Except for a few postcard images, all traces of Philadelphia “1700” are gone.

Please do let me know if you’ve been to Philadelphia “1700” complex, or if you know anything more about it.

Many thanks to reader Eric Staudt, who very kindly shared this picture, below, of himself standing on the stocks at Philadelphia “1700” in 1966.




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31 thoughts on “Lost Philadelphia “1700”

  1. Elizabeth McKeon on said:

    I remember the Riverfront Dinner Theater – I attended a few productions. I don’t remember the ‘1700 complex’ – I think I then remember the Adams Mens Clothing Warehouse moved into one of the large buildings.

  2. Helene Kelem Price on said:

    My family went to this restaurant to celebrate special occasions. I have a photo which was taken by the “in house” photographer. I was approximately 7 yrs old.

    In fact, on the back of the picture I wrote the following…”This picture was taken at Philadelphia 1700. A beautiful restaurant…and has many gift shops.”
    I can share this photo with you…not sure how to share on this site.

  3. Eric F. Staudt on said:

    Great Site; yes I visited this place a lot as a kid. Must have been an easy drive for my father to make the trip ; ). I have a picture of me in the “stocks”. It’s crazy but that fellow who turned out to be a murderer, tried to sell cheap pictures to my brother-in-law. After the trials, we use to kid him about that…it was a sad situation.
    Not sure what “killed” this place, but that had something to do with it. Brandi’s Warf, the restaurant there at the time, had some “high” prices, of course my family was not rich, so we sought out a cheaper places to eat.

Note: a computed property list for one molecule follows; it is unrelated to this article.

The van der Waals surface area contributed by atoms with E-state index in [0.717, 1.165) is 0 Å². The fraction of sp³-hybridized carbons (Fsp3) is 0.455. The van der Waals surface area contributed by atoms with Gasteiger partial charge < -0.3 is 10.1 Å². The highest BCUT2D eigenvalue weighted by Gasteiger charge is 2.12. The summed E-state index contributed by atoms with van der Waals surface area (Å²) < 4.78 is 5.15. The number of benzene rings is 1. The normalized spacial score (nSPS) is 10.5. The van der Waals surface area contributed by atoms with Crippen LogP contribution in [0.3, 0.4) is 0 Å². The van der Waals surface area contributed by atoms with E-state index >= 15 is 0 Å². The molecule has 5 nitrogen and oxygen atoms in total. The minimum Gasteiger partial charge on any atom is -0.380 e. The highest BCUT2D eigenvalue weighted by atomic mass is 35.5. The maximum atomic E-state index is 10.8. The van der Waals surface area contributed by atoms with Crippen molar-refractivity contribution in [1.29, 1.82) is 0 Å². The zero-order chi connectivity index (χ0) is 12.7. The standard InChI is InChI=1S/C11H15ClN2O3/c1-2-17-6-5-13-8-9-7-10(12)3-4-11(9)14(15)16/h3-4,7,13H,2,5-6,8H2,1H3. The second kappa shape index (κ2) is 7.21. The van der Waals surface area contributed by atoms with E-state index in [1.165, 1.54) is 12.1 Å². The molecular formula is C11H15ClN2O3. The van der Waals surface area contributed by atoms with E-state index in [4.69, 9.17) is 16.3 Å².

I was thinking that HPI could have used a place like that, but certainly Franklin Square is in a better centrally located area.

  4. Thank you so much for the info! We went there for special occasions too…I don’t remember anything about the murder…that’s too bad

  5. I was in the Navy during the Fall of 1965. As a history buff and pipe smoker I found 1700 and Stevie’s pipe shop. A Navy friend and fellow pipe smoker and I bought tobacco and other things there. I purchased a special meerschaum pipe with an amber stem there. I learned about the crime long after I had departed Philly from an article in Time magazine. I still have the pipe.

  6. KEITH COLLINS on said:

    Hello Carol
    I thought you would get a kick out of this! My Mother worked at the bakery at Philadelphia 1700 until the front of the pier collated and they rebuilt the restaurant over the bakery and pond. We then bought the candy shop “The Treasure Chest of candy”. I was about 9 years old when Mom started there and we were there until the fire and they no longer wanted the shops. All of that time they had this announcement below piped into the shops about every hour or two. I had heard it so many times I memorized it then to the point where when the maître d’s would misplace the card they read for I would be called to the office to recite it to the secretary. That place and this announcement and all the good times my family and I had there will always be embedded in my mind. I’m 59 years old now and can still recite this like it was yesterday. Not bad for an old guy “you think” ?